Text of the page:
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Pandemic school lessons for the new educator-in-chief | COMMENTARY

Dr. Miguel Cardona, US President-Elect Joe Biden's nominee for Education Secretary, speaks during an event announcing his nomination at The Queen in Wilmington, Delaware, on December 23, 2020.
Dr. Miguel Cardona, US President-Elect Joe Biden's nominee for Education Secretary, speaks during an event announcing his nomination at The Queen in Wilmington, Delaware, on December 23, 2020. (NICHOLAS KAMM/AFP via Getty Images)

There’s no vaccine for what ails K-12 education, but lessons learned from COVID-19 can shape bipartisan school reform under President Joe Biden.

We’ve learned the hard way that combating the COVID-19 medical emergency requires a national plan. It hasn’t made sense for each state and locality to try on its own to develop and distribute a vaccine, employ safety guidelines and pay the steep costs of relief measures.

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The same logic applies to our COVID-19 education emergency as well. State and local school systems, acting separately, have flunked the test of responding to the crisis. Despite the extraordinary burdens, there could have been less hardship for teachers and parents and less learning loss for students if there had been more national leadership and support.

Suppose, for example, the president’s medical and education advisers had teamed up to develop science-driven metrics and procedures for how and when to open schools. And suppose the president and Congress had enacted aid packages, far more than in the CARES Act and even in the new stimulus bill, to retrofit classrooms and add digital capacity, more teachers and crisis services.

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As one expert put it, “local control of education is a centuries old American tradition, but one that may not be well suited to emergency planning during a pandemic.”

In fact, for decades before COVID-19, our nation has had an educational pandemic on its hands — a catastrophic breakdown in educational opportunity, particularly for students who are poor and of color. Countless school reform movements have faltered, but trial and error has at least taught us that 50 states and about 14,000 local school districts, by themselves, can’t cure unequal educational opportunity.

Is there hope ahead? Can the new educator-in-chief Biden and his education secretary designate Miguel Cardona gain bipartisan backing for a game-changing federal role? There are reasons for optimism.

For one, President Biden’s first approach to public education — how to reopen schools safely — can be a model for post-pandemic school reform. He has committed to scientifically-driven guidelines and sufficient federal funding to enable state and local officials to move rapidly toward more in-person classroom teaching. Conflicts among elected officials, parents and teachers (unfortunately evident in Maryland) would abate.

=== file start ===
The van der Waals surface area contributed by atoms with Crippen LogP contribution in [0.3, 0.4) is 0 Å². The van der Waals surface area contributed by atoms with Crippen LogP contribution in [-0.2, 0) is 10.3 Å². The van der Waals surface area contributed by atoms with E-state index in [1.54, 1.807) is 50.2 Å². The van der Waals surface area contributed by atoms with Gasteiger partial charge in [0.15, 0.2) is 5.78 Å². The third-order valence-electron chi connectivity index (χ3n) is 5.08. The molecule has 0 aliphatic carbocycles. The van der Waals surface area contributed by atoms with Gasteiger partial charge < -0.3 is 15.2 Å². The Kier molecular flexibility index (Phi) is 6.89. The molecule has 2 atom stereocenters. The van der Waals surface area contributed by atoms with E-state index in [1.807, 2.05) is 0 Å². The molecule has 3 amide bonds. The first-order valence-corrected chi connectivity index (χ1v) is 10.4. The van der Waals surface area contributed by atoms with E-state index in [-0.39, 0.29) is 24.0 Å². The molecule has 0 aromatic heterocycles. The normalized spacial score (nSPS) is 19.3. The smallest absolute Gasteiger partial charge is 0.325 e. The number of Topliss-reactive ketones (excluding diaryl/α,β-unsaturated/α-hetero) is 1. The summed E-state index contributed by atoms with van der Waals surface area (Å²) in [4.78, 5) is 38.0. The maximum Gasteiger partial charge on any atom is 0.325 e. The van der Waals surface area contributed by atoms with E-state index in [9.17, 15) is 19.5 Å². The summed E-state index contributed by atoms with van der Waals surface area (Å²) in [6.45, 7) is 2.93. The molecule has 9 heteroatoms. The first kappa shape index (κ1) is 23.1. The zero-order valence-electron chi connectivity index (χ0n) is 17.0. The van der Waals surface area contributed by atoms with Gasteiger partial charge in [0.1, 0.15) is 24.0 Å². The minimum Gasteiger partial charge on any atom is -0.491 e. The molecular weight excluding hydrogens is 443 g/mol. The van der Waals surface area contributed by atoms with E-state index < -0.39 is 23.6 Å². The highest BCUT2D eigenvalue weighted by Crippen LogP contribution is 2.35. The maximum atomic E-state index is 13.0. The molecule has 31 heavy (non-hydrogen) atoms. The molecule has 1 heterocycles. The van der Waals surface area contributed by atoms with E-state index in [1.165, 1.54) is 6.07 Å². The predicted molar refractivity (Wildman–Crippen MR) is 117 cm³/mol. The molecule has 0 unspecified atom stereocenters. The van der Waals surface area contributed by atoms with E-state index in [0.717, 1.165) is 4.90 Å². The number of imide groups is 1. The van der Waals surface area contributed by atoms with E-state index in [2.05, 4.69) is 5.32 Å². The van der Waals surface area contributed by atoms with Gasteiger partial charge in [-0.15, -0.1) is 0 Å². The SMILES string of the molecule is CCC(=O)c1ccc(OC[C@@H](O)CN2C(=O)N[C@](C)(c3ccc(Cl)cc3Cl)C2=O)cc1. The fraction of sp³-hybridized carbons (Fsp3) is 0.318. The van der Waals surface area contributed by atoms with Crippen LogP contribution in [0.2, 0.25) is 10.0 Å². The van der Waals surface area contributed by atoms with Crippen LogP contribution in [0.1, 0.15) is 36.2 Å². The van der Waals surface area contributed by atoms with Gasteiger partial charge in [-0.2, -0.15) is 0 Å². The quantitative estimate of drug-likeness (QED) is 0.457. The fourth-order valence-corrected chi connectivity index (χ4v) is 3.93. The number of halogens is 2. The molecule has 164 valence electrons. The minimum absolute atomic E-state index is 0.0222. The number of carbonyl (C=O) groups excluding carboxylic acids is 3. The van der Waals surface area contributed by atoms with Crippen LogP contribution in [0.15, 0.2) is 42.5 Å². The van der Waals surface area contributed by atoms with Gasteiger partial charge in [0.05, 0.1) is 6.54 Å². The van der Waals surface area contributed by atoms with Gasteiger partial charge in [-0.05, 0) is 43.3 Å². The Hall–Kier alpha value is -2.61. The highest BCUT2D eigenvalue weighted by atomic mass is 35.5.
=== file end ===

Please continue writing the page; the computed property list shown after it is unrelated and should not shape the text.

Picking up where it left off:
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Another reason for hope is that prior to the Trump-DeVos education administration, the nation experienced a quarter-century of unprecedented bipartisan action to strengthen the federal role in K-12 policy. Presidents George H.W. Bush and Bill Clinton got it rolling. And it culminated when President George W. Bush, in defiance of Republican orthodoxy and with strong support from Democrats, pushed through the No Child Left Behind Act.

NCLB aimed high: a grand bargain that linked more federal funding, favored by liberals, with strict accountability measures, championed by conservatives. True, it crashed. But it never had a fair chance to succeed — being doomed by unrealistic expectations and state and local educators who resisted tougher oversight.

The Obama-Biden administration gamely tried to keep the bipartisan movement alive. Using 2008 stimulus funding, the Race to the Top initiative challenged teacher unions and required states, in return for federal dollars, to stiffen teacher evaluations and loosen restrictions on charter schools. Still, opposition by educators limited its impact.

Now, which way will Joe go? His campaign and transition education advisers, with heavy union representation, strongly leaned toward rigidly liberal positions: more money and less accountability and charter schools. But his appointment of Mr. Cardona, acclaimed as being a non-ideological problem-solver, seems to set the administration on a bipartisan course of carrot and sticks.

Here’s the deal. There would be large amounts of federal aid — but it would be substantially earmarked for programs congenial to Republicans, like post-pandemic learning loss, early childhood, special education, career and technology programs, rural broadband and charter schools.

The breakthrough would be a balanced education federalism in which the feds assure adequate funding and high accountability standards. Yet, state and local educators can still call the shots on how the funding is spent and the standards are met.

The key to making this balance work, as with combating COVID-19, is good science. In the case of public schools, it’s evidence-based best practices for effective teaching and learning. Alas, education research and development (R&D) is notoriously underfunded and underachieving. A crash program of federally funded R&D would have solid bipartisan backing.

Such an education federalism, like the COVID-19 vaccine, would be a wonder drug for our nation’s parents, teachers and schoolchildren.

Kalman R. Hettleman (khettleman@gmail.com) a former member of the Kirwan Commission and the Baltimore City school board, is an education policy analyst and advocate.

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